Creativity and time
once suggested: “Creativity is the residue of time wasted.” How is time related
to creativity? Is it directly proportional to the available time or is it just inversely
proportional to it? Or does it maintain some other unique correlation? It is an
involved question. True, time has to be expended to complete creative tasks
too. However, to improve the net creative residue, the same time often needs to
be wasted! Creative minds are called upon to master the art of efficiently
wasting time in order to improve the quality of their works! Look at Mr. Barack
Obama, the president of USA, one of the most influential countries on the globe
today. He takes time to play basketball, spends leisure time with his family on
holidays in Miami. He appears to be “Mr. Cool” in front of the world media.
Does he waste his time, doing all these? Or does it also enhance the quality of
his works? In fact, that the President of America grows gray hair could spell
doom for the rest of the world. It may signal an imminent political disaster, if
gray hair could be taken as a sign of extreme work pressure, stress and “time famine”.
Those who assume high offices in society need necessarily take time to relax and
to reflect over the implications of their decisions. (This applies to Rahul
Gandhi too). They need to find space and time to regularly replenish their
Time pressure and Creativity
Prof. Teresa Amabile, the Edsel Bryant Ford Professor of Business Administration at Harvard Business School, has researched for decades on the correlation between time pressure and creativity. According to her, while time pressure may make people feel more creative, it usually prevents them from actually being creative. It creates an apparently self-contradictory situation: people who are hard pressed for time evaluate themselves as creative, which they objectively not are. Subjective perceptions and objective reality remains miles apart! When creativity is under the gun, it usually gets killed, suggests Prof. Amabile. It is only an illusion that work pressure improves creativity! In fact, it is extremely difficult to keep creativity under time pressure. However, there are some methods for preserving creativity during dire pressure of time. According to Prof. Amabile, people could consider that they are on an important mission to negotiate with the time pressures. The mode of being on a mission fills the day with focus. Time pressure gets baptized to “meaningful urgency”. People feel positively challenged. They strive to identify the problem and explore creative solutions. A sense of mission imparts needed concentration and engagement in work, making room for creative blisters. The time pressure can also impart the feeling of being on a tread mill! People run faster on a treadmill only to get further behind! They are pulled in multiple directions. They feel distracted, unfocused, confused, and trapped in never-ending chain of different activities. They do not feel that they do something important. This makes them feel more-pressed for time than when they were on a mission. This invariably chokes their creativity. According to Prof. Amabile this also often leads to so called “time-pressure hangover”, which keeps you uncreative for many consecutive days. However, there is always time to create for those who are ready to create time for the same! This does not automatically imply that days with low time pressure are ideal for creativity. When people are free, they could revert to two different modes: an expedition mode or an auto-pilot mode. In the expedition mode, people focus more on exploring ideas than on simply identifying problems. They explore at individual level for ideas rather than in groups and often come out with creative insights. In the auto-pilot mode, on the other hand, people do their jobs without engagement. There is no external encouragement to think differently, and people languish in numerous unnecessary and routine meetings. This kills not just time, but also creativity skills!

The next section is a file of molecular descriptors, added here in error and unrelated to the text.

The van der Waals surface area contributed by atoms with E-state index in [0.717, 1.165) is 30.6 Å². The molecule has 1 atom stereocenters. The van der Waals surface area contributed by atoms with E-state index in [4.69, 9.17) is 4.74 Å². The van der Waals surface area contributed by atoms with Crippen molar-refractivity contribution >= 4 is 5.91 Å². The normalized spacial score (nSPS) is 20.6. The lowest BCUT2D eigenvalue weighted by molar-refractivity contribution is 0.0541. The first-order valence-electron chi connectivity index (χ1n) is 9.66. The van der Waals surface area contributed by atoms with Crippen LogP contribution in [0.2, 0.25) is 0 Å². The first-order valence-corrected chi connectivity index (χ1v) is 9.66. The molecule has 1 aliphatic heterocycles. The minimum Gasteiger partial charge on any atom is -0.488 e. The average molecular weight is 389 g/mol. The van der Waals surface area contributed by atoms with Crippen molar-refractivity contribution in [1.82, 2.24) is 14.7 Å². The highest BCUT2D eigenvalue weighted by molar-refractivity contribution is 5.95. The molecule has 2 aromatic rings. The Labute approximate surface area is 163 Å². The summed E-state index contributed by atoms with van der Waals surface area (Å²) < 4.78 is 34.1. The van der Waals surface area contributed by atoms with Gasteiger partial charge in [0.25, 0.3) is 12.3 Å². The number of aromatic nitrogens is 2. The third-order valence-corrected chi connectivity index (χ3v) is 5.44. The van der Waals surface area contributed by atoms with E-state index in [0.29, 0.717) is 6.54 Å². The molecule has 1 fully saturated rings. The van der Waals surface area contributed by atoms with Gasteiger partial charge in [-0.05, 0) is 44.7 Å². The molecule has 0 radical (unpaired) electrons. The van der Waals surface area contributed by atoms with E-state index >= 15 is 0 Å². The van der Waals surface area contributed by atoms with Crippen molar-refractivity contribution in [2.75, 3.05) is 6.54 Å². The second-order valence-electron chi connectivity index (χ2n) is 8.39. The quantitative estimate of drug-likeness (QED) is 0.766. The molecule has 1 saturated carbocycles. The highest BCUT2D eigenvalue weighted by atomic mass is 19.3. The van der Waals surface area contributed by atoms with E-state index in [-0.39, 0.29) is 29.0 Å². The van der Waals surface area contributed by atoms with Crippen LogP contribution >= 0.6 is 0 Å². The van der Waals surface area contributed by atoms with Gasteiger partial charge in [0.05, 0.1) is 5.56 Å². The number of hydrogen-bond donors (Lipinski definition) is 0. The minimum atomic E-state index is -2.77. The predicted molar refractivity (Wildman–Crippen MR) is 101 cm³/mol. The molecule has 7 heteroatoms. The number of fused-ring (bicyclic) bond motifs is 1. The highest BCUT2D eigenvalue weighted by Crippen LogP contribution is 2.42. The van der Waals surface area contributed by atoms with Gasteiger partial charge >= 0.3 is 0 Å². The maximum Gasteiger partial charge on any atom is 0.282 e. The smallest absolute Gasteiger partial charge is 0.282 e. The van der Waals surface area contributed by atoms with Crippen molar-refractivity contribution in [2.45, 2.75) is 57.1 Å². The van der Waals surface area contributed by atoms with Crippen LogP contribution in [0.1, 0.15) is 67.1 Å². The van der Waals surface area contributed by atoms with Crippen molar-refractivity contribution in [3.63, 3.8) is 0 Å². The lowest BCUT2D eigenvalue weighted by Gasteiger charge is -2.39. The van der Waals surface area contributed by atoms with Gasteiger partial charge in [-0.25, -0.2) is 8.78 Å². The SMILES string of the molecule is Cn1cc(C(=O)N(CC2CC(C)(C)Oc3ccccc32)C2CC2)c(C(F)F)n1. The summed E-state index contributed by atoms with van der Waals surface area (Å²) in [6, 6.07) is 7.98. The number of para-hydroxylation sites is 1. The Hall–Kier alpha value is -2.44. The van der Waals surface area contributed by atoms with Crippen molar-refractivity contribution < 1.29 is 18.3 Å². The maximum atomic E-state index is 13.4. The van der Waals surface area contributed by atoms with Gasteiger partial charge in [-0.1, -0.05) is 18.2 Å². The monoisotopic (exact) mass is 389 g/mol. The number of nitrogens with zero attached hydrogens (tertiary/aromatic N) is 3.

Time management and creativity Professor Anne-Laure Sellier and Prof. Tamar Avnet have made yet another distinction between people on account of their time management styles. According to them, “clock-time” people and “event-time” people approach time differently. Clocktimers, as the term suggests, schedule their days by hours and minutes. They give tasks, errands, and even pastimes an allotted hour and a time limit, and they stick to the schedule. Event-timers, on the other hand, schedule serially: They work on a task until it’s finished or they reach a natural stopping point, and then they move on to something else. For example, let us assume that an event-time person asks a clock-time person: “Do you want lunch?” The clock-time person will ask back: “What time is it?”, to which the event-time person will retort: “It has nothing to do with what time it is; do you want to have lunch?” The clock-timers are ruled by the march of the hours, they feel less control over their lives than event timers, whose schedules are in their own hands. This sense of autonomy and freedom makes the event-timers more creative. There are research studies which suggest that creativity is significantly related to time management skills of a person, which includes daily planning, and confidence on long-range planning. It also depends on time attitudes, such as perceived control of time, tenacity and preference for disorganization.